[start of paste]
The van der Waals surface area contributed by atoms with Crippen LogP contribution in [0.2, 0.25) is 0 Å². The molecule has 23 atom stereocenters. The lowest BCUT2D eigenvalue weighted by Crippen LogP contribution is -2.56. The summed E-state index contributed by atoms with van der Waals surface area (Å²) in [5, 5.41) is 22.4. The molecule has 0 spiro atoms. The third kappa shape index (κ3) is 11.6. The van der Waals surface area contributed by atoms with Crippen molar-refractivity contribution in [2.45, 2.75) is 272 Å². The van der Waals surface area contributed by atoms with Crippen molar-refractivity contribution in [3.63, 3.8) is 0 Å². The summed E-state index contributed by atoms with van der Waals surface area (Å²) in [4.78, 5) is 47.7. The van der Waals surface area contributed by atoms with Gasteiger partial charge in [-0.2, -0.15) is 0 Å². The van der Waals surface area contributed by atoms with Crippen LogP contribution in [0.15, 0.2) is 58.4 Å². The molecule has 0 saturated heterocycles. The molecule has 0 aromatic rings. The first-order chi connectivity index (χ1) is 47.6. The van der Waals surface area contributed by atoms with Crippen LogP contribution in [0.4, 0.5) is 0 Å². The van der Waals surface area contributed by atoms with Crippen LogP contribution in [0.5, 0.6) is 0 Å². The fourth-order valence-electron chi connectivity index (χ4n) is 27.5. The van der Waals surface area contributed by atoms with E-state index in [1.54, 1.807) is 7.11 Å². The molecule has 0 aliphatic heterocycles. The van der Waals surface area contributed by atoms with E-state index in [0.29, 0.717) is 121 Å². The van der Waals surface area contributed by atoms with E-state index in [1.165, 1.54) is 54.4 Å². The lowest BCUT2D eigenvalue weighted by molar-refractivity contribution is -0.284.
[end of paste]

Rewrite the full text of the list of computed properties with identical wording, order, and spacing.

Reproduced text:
The van der Waals surface area contributed by atoms with Crippen LogP contribution in [0.2, 0.25) is 0 Å². The molecule has 23 atom stereocenters. The lowest BCUT2D eigenvalue weighted by Crippen LogP contribution is -2.56. The summed E-state index contributed by atoms with van der Waals surface area (Å²) in [5, 5.41) is 22.4. The molecule has 0 spiro atoms. The third kappa shape index (κ3) is 11.6. The van der Waals surface area contributed by atoms with Crippen molar-refractivity contribution in [2.45, 2.75) is 272 Å². The van der Waals surface area contributed by atoms with Crippen molar-refractivity contribution in [3.63, 3.8) is 0 Å². The summed E-state index contributed by atoms with van der Waals surface area (Å²) in [4.78, 5) is 47.7. The van der Waals surface area contributed by atoms with Gasteiger partial charge in [-0.2, -0.15) is 0 Å². The van der Waals surface area contributed by atoms with Crippen LogP contribution in [0.15, 0.2) is 58.4 Å². The molecule has 0 saturated heterocycles. The molecule has 0 aromatic rings. The first-order chi connectivity index (χ1) is 47.6. The van der Waals surface area contributed by atoms with Crippen LogP contribution in [0.4, 0.5) is 0 Å². The van der Waals surface area contributed by atoms with Crippen LogP contribution in [0.5, 0.6) is 0 Å². The fourth-order valence-electron chi connectivity index (χ4n) is 27.5. The van der Waals surface area contributed by atoms with E-state index in [1.54, 1.807) is 7.11 Å². The molecule has 0 aliphatic heterocycles. The van der Waals surface area contributed by atoms with E-state index in [0.29, 0.717) is 121 Å². The van der Waals surface area contributed by atoms with E-state index in [1.165, 1.54) is 54.4 Å². The lowest BCUT2D eigenvalue weighted by molar-refractivity contribution is -0.284.